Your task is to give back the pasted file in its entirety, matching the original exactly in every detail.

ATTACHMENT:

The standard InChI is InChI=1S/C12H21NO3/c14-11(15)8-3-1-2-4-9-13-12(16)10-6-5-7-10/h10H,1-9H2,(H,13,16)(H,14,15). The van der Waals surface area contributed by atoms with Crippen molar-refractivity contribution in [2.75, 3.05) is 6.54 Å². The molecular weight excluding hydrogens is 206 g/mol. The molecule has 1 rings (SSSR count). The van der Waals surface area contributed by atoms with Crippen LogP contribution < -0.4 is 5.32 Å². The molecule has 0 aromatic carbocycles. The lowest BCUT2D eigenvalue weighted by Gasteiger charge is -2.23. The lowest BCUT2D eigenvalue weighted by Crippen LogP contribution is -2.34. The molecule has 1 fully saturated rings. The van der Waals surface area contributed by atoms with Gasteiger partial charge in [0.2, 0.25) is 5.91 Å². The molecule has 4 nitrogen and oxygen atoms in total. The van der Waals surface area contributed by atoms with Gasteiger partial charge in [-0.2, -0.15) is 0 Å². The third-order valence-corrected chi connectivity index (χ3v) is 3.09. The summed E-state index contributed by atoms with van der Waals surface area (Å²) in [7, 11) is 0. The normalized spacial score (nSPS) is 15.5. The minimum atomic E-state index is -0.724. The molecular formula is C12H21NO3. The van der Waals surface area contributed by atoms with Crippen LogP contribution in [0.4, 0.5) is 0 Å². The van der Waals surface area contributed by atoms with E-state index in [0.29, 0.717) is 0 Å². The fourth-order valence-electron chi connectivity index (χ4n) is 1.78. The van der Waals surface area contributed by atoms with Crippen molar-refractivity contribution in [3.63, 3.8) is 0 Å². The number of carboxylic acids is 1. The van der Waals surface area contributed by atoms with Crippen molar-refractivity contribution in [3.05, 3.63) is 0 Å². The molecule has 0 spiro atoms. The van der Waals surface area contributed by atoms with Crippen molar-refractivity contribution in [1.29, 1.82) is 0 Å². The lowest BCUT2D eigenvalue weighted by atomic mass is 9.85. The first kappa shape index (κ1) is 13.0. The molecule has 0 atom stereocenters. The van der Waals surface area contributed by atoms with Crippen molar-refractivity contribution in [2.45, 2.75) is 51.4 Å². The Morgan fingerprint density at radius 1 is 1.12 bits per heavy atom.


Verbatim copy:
The standard InChI is InChI=1S/C12H21NO3/c14-11(15)8-3-1-2-4-9-13-12(16)10-6-5-7-10/h10H,1-9H2,(H,13,16)(H,14,15). The van der Waals surface area contributed by atoms with Crippen molar-refractivity contribution in [2.75, 3.05) is 6.54 Å². The molecular weight excluding hydrogens is 206 g/mol. The molecule has 1 rings (SSSR count). The van der Waals surface area contributed by atoms with Crippen LogP contribution < -0.4 is 5.32 Å². The molecule has 0 aromatic carbocycles. The lowest BCUT2D eigenvalue weighted by Gasteiger charge is -2.23. The lowest BCUT2D eigenvalue weighted by Crippen LogP contribution is -2.34. The molecule has 1 fully saturated rings. The van der Waals surface area contributed by atoms with Gasteiger partial charge in [0.2, 0.25) is 5.91 Å². The molecule has 4 nitrogen and oxygen atoms in total. The van der Waals surface area contributed by atoms with Gasteiger partial charge in [-0.2, -0.15) is 0 Å². The third-order valence-corrected chi connectivity index (χ3v) is 3.09. The summed E-state index contributed by atoms with van der Waals surface area (Å²) in [7, 11) is 0. The normalized spacial score (nSPS) is 15.5. The minimum atomic E-state index is -0.724. The molecular formula is C12H21NO3. The van der Waals surface area contributed by atoms with Crippen LogP contribution in [0.4, 0.5) is 0 Å². The van der Waals surface area contributed by atoms with E-state index in [0.29, 0.717) is 0 Å². The fourth-order valence-electron chi connectivity index (χ4n) is 1.78. The van der Waals surface area contributed by atoms with Crippen molar-refractivity contribution in [3.63, 3.8) is 0 Å². The number of carboxylic acids is 1. The van der Waals surface area contributed by atoms with Crippen molar-refractivity contribution in [3.05, 3.63) is 0 Å². The molecule has 0 spiro atoms. The van der Waals surface area contributed by atoms with Crippen molar-refractivity contribution in [1.29, 1.82) is 0 Å². The lowest BCUT2D eigenvalue weighted by atomic mass is 9.85. The first kappa shape index (κ1) is 13.0. The molecule has 0 atom stereocenters. The van der Waals surface area contributed by atoms with Crippen molar-refractivity contribution in [2.45, 2.75) is 51.4 Å². The Morgan fingerprint density at radius 1 is 1.12 bits per heavy atom.